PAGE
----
22 November 2008

Holiday Help

The holidays are a time when even the most kitchen phobic get the urge to bake, baste or broil. The tough thing is that those of us who do spend time in the kitchen feel our go-to recipes are bit too routine for the most wonderful time of the year. And those who don't cook, well they resort to terrible recipes that they will follow religiously no matter how insane (I apologize, Janet) -- like the legendary casserole my mother-in-law served that called for Cheez Whiz. Luckily, a close friend made her give up this particular recipe card before I married into the fold. The story, however, is still served up each holiday.

To save us all from recipe rut, I asked several friends to fork over their favorite recipes for sweet treats or brunch. It seems those are the dishes that we are likely to give as gifts or be asked to bring along to a festive meal with family or friends.

And to redeem myself and put me back in good graces with my mother-in-law I will share a recipe I got from her called Cranberry Apple Bake. It's delicious, easy and the perfect answer to the canned cranberry blob.

Early A.M. French Toast
Kim shares this yummy warm dish with us. It's the perfect fit for a busy holiday morning, and let's take it from this three-time mommy that anything that can be done ahead of time is a winner!

1 cup brown sugar
1/2 cup butter
2 tablespoon corn syrup
5 eggs
1 1/2 cups milk
1 teaspoon vanilla extract
1 loaf french bread, cut into thick slices

In a medium saucepan over medium heat mix and melt butter, brown sugar and corn syrup. Spray a baking dish with non-stick veggie oil and fill with the butter mix. Mix eggs, milk and vanilla. Arrange bread slices in dish and pour egg mixture over the bread. Don't miss any area and use all of the mixture. Any extra will get soaked up by the bread. Cover dish and refrigerate over night. In the morning, simply uncover and slip into a 350 degree oven for 30 minutes.

Cranberry Bread
A Thanksgiving tradition since I was in second grade: Cranberry Bread. My class made this recipe around Thanksgiving and we each got to take some home at the end of the day. My mom liked the recipe so much that she started taking it to our annual family T-day dinner in Philly. I don't actually remember making it in school that day - I just remember that we always have this on Thanksgiving! -- Liz Odar

2 cups flour
1 cup sugar
1 1/2 tsp. baking powder
1 tsp salt
1/2 tsp baking soda
1/4 cup butter
1 egg
1 tsp grated orange peel
3/4 cup orange juice
1 1/2 cup fresh cranberries, chopped

Stir all dry ingredients in a bowl. Cut in butter until crumbly. Add egg, orange peel, and juice, stir until evenly moist. Fold in berries. Spoon into greased 9x5x3 loaf pan. Bake at 350 degrees for 70 minutes or until done. Let bread stand in pan 5 to 10 minutes before removing to cool on wire rack.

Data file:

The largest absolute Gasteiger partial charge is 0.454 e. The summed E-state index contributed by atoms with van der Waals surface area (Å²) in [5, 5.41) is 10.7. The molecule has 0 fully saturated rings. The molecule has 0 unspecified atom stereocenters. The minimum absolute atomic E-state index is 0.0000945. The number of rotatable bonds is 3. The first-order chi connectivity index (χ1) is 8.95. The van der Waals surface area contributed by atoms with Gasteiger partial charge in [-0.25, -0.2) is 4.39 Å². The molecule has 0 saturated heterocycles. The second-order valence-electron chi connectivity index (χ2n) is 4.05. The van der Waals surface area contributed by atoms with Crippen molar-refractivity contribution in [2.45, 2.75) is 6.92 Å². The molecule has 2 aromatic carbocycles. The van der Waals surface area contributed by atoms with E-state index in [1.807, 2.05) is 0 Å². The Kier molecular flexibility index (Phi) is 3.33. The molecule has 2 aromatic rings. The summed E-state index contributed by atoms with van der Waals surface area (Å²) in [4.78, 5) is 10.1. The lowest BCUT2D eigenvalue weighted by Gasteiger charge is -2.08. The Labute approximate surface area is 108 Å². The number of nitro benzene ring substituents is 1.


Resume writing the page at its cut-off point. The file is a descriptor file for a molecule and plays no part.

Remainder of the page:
Note: This recipe doubles easily. The loafs can also be made and baked ahead of time and frozen for a couple weeks.

Chili Cheese Egg Puff
As a kid, I vibrated from sugar overload all Christmas Day. We would wake up and eat the chocolate Santas from our Christmas stockings for breakfast, and lunch usually consisted of sweet holiday breads and cookies. That's probably why, as an adult, I have made it a tradition to prepare a savory, protein-packed breakfast. I often host a Christmas brunch for my family, and this egg casserole -- a recipe I found in the newspaper -- is usually on the menu. -- Erin Middlewood

10 eggs
1/2 cup flour
1 teaspoon baking powder
1 pint cottage cheese
1 pound (2 cups) shredded jack and cheddar cheese combined
1 stick butter, melted
1 7- to 8-ounce can diced green chilies
Preheat oven to 350 F. Oil 13x9x2-inch pan. Beat eggs; add all ingredients, except chilies. Mix well. Add chilies. Pour into pan. Bake for 35 to 40 minutes. Top should be lightly brown and center should be firm.

Aunt Joan’s Molasses Crinkles

We love to enjoy these cookies at holiday time—along with Russian Tea Cakes (what is it about sugared dough balls in December?)—dipped in hot chocolate, coffee, or peppermint tea (my favorite). Even though the cookies are named after Aunt Joan, I think the recipe belongs to Grandma Myrtle, who named them for the daughter who loved these cookies more than any of the other kids…though I suspect my dad would beg to differ. -- Bonnie Rough

¾ cup shortening or unsalted butter (shortening for softer cookies, butter for slightly chewier)
1 cup brown sugar
1 egg
¼ cup molasses

2 ¼ cup flour

2 teaspoons baking soda

1 teaspoon cinnamon

½ teaspoon cloves

¼ teaspoon salt
Granulated sugar to roll cookies

Preheat oven to 375 degrees. Cream shortening (or butter) and brown sugar. Add egg and molasses; mix well. In a separate bowl, sift together remaining ingredients. Blend dry with wet and refrigerate dough for 1 hour. Once the dough is chilled, hand-roll it into nickel- or quarter-sized balls. Roll the balls in granulated sugar to coat, then place on baking sheet. Bake 10-12 minutes.

Mashed Potato Cinnamon Rolls